On Evaluating Information Revelation Policies in Procurement Auctions: A Markov Decision Process Approach

Published Online:https://doi.org/10.1287/isre.1080.0168

Each market session in a reverse electronic marketplace features a procurer and many suppliers. An important attribute of a market session chosen by the procurer is its information revelation policy. The revelation policy determines the information (such as the number of competitors, the winning bids, etc.) that will be revealed to participating suppliers at the conclusion of each market session. Suppliers participating in multiple market sessions use strategic bidding and fake their own cost structure to obtain information revealed at the end of each market session. The information helps to reduce two types of uncertainties encountered in future market sessions, namely, their opponents' cost structure and an estimate of the number of their competitors. Whereas the first type of uncertainty is present in physical and e-marketplaces, the second type of uncertainty naturally arises in IT-enabled marketplaces. Through their effect on the uncertainty faced by suppliers, information revelation policies influence the bidding behavior of suppliers which, in turn, determines the expected price paid by the procurer. Therefore, the choice of information revelation policy has important consequences for the procurer.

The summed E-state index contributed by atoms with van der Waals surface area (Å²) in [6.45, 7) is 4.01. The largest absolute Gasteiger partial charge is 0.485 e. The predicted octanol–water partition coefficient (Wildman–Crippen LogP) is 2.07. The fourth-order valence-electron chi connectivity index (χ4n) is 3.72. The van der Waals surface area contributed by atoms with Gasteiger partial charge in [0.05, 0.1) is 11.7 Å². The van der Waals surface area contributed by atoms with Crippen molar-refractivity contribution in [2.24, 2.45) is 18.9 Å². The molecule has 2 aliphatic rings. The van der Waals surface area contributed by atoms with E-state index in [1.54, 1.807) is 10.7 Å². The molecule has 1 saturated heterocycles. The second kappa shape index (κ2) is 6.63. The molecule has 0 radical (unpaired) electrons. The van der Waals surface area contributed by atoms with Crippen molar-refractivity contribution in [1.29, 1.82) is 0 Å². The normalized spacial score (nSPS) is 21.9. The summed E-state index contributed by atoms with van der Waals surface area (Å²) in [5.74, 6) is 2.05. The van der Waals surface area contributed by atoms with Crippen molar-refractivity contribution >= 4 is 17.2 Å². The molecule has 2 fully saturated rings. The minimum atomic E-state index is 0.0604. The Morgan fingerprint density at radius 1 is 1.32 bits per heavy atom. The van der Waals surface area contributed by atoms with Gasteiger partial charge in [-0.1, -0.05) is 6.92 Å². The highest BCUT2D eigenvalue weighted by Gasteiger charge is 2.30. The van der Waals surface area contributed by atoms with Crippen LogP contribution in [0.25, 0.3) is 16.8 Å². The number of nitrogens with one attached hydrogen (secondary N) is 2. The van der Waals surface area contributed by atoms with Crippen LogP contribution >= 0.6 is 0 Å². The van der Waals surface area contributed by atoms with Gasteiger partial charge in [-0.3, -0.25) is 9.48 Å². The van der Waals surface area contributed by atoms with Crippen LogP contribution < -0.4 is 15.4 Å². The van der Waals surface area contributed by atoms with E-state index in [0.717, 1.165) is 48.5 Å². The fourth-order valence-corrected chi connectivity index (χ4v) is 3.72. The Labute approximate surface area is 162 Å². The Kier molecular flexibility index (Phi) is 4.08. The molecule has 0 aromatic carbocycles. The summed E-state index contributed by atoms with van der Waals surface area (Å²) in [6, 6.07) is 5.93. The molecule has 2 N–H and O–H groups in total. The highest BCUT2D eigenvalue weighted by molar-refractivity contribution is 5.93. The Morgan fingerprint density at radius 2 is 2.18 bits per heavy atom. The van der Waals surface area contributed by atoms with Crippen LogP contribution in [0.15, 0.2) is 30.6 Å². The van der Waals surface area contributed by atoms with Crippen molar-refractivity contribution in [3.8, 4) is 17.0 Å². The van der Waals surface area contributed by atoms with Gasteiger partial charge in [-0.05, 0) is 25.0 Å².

This paper develops a partially observable Markov decision process model of supplier bidding behavior and uses a multiagent e-marketplace simulation to analyze the effect that two commonly used information revelation policies—complete information policy and incomplete information policy—have on the expected price paid by the procurer. We find that the expected price under the complete information policy is lower than that under the incomplete information policy. The integration of ideas from the multiagents literature, the machine-learning literature, and the economics literature to develop a method to evaluate information revelation policies in e-marketplaces is a novel feature of this paper.

INFORMS site uses cookies to store information on your computer. Some are essential to make our site work; Others help us improve the user experience. By using this site, you consent to the placement of these cookies. Please read our Privacy Statement to learn more.